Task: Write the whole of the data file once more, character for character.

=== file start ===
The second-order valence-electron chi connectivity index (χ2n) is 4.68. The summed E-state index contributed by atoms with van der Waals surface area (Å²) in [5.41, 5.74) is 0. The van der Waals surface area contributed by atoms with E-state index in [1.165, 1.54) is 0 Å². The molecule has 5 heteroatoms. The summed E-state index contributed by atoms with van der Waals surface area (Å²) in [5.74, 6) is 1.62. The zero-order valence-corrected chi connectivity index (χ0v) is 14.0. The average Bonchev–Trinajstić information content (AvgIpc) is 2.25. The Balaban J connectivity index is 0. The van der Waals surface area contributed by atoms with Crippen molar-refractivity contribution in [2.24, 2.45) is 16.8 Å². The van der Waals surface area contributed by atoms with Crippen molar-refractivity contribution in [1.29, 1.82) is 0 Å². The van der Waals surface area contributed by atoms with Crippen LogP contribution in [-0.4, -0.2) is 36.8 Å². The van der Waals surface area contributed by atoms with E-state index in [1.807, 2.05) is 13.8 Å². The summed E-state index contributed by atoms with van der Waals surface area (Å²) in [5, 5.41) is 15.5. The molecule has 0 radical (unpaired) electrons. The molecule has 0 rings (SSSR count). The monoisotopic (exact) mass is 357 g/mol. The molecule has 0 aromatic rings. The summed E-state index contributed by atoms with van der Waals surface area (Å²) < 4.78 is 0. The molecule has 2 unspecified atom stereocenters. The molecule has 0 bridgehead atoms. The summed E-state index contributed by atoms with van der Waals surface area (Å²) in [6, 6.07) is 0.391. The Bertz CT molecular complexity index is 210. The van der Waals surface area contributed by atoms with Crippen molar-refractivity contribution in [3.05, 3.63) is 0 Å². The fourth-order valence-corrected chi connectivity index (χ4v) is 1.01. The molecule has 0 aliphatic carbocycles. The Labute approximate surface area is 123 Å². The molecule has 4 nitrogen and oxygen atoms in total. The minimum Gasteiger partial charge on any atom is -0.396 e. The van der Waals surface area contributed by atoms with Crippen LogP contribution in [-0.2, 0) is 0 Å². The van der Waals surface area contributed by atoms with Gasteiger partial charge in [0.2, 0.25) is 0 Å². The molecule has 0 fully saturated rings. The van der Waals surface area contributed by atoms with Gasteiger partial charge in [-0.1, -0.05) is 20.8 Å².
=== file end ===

The second-order valence-electron chi connectivity index (χ2n) is 4.68. The summed E-state index contributed by atoms with van der Waals surface area (Å²) in [5.41, 5.74) is 0. The van der Waals surface area contributed by atoms with E-state index in [1.165, 1.54) is 0 Å². The molecule has 5 heteroatoms. The summed E-state index contributed by atoms with van der Waals surface area (Å²) in [5.74, 6) is 1.62. The zero-order valence-corrected chi connectivity index (χ0v) is 14.0. The average Bonchev–Trinajstić information content (AvgIpc) is 2.25. The Balaban J connectivity index is 0. The van der Waals surface area contributed by atoms with Crippen molar-refractivity contribution in [2.24, 2.45) is 16.8 Å². The van der Waals surface area contributed by atoms with Crippen molar-refractivity contribution in [1.29, 1.82) is 0 Å². The van der Waals surface area contributed by atoms with Crippen LogP contribution in [-0.4, -0.2) is 36.8 Å². The van der Waals surface area contributed by atoms with E-state index in [1.807, 2.05) is 13.8 Å². The summed E-state index contributed by atoms with van der Waals surface area (Å²) in [5, 5.41) is 15.5. The molecule has 0 radical (unpaired) electrons. The molecule has 0 rings (SSSR count). The monoisotopic (exact) mass is 357 g/mol. The molecule has 0 aromatic rings. The summed E-state index contributed by atoms with van der Waals surface area (Å²) < 4.78 is 0. The molecule has 2 unspecified atom stereocenters. The molecule has 0 bridgehead atoms. The summed E-state index contributed by atoms with van der Waals surface area (Å²) in [6, 6.07) is 0.391. The Bertz CT molecular complexity index is 210. The van der Waals surface area contributed by atoms with Crippen molar-refractivity contribution in [3.05, 3.63) is 0 Å². The fourth-order valence-corrected chi connectivity index (χ4v) is 1.01. The molecule has 0 aliphatic carbocycles. The Labute approximate surface area is 123 Å². The molecule has 4 nitrogen and oxygen atoms in total. The minimum Gasteiger partial charge on any atom is -0.396 e. The van der Waals surface area contributed by atoms with Crippen LogP contribution in [-0.2, 0) is 0 Å². The van der Waals surface area contributed by atoms with Gasteiger partial charge in [0.2, 0.25) is 0 Å². The molecule has 0 fully saturated rings. The van der Waals surface area contributed by atoms with Gasteiger partial charge in [-0.1, -0.05) is 20.8 Å².